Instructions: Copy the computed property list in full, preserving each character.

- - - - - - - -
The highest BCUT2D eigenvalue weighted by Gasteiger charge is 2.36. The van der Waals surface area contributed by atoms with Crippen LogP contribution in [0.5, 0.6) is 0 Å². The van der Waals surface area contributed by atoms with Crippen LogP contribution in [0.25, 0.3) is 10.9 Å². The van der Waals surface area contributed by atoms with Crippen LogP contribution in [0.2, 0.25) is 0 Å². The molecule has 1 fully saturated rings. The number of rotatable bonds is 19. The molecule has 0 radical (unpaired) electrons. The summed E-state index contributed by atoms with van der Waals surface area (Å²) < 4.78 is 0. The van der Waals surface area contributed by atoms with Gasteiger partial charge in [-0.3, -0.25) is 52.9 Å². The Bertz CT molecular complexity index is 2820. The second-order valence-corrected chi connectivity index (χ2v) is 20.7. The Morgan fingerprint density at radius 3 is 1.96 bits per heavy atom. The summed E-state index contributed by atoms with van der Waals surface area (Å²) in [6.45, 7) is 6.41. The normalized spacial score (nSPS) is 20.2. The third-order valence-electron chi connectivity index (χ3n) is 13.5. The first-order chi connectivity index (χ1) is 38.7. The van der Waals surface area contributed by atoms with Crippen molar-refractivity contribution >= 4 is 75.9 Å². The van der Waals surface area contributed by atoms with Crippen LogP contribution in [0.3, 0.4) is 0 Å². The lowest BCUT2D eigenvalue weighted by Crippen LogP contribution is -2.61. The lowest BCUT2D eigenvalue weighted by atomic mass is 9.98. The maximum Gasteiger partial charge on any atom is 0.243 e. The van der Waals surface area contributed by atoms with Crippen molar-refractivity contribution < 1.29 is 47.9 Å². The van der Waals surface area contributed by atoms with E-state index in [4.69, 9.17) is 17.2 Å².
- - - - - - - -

The highest BCUT2D eigenvalue weighted by Gasteiger charge is 2.36. The van der Waals surface area contributed by atoms with Crippen LogP contribution in [0.5, 0.6) is 0 Å². The van der Waals surface area contributed by atoms with Crippen LogP contribution in [0.25, 0.3) is 10.9 Å². The van der Waals surface area contributed by atoms with Crippen LogP contribution in [0.2, 0.25) is 0 Å². The molecule has 1 fully saturated rings. The number of rotatable bonds is 19. The molecule has 0 radical (unpaired) electrons. The summed E-state index contributed by atoms with van der Waals surface area (Å²) < 4.78 is 0. The van der Waals surface area contributed by atoms with Gasteiger partial charge in [-0.3, -0.25) is 52.9 Å². The Bertz CT molecular complexity index is 2820. The second-order valence-corrected chi connectivity index (χ2v) is 20.7. The Morgan fingerprint density at radius 3 is 1.96 bits per heavy atom. The summed E-state index contributed by atoms with van der Waals surface area (Å²) in [6.45, 7) is 6.41. The normalized spacial score (nSPS) is 20.2. The third-order valence-electron chi connectivity index (χ3n) is 13.5. The first-order chi connectivity index (χ1) is 38.7. The van der Waals surface area contributed by atoms with Crippen molar-refractivity contribution >= 4 is 75.9 Å². The van der Waals surface area contributed by atoms with Crippen LogP contribution in [0.3, 0.4) is 0 Å². The lowest BCUT2D eigenvalue weighted by Crippen LogP contribution is -2.61. The lowest BCUT2D eigenvalue weighted by atomic mass is 9.98. The maximum Gasteiger partial charge on any atom is 0.243 e. The van der Waals surface area contributed by atoms with Crippen molar-refractivity contribution < 1.29 is 47.9 Å². The van der Waals surface area contributed by atoms with E-state index in [4.69, 9.17) is 17.2 Å².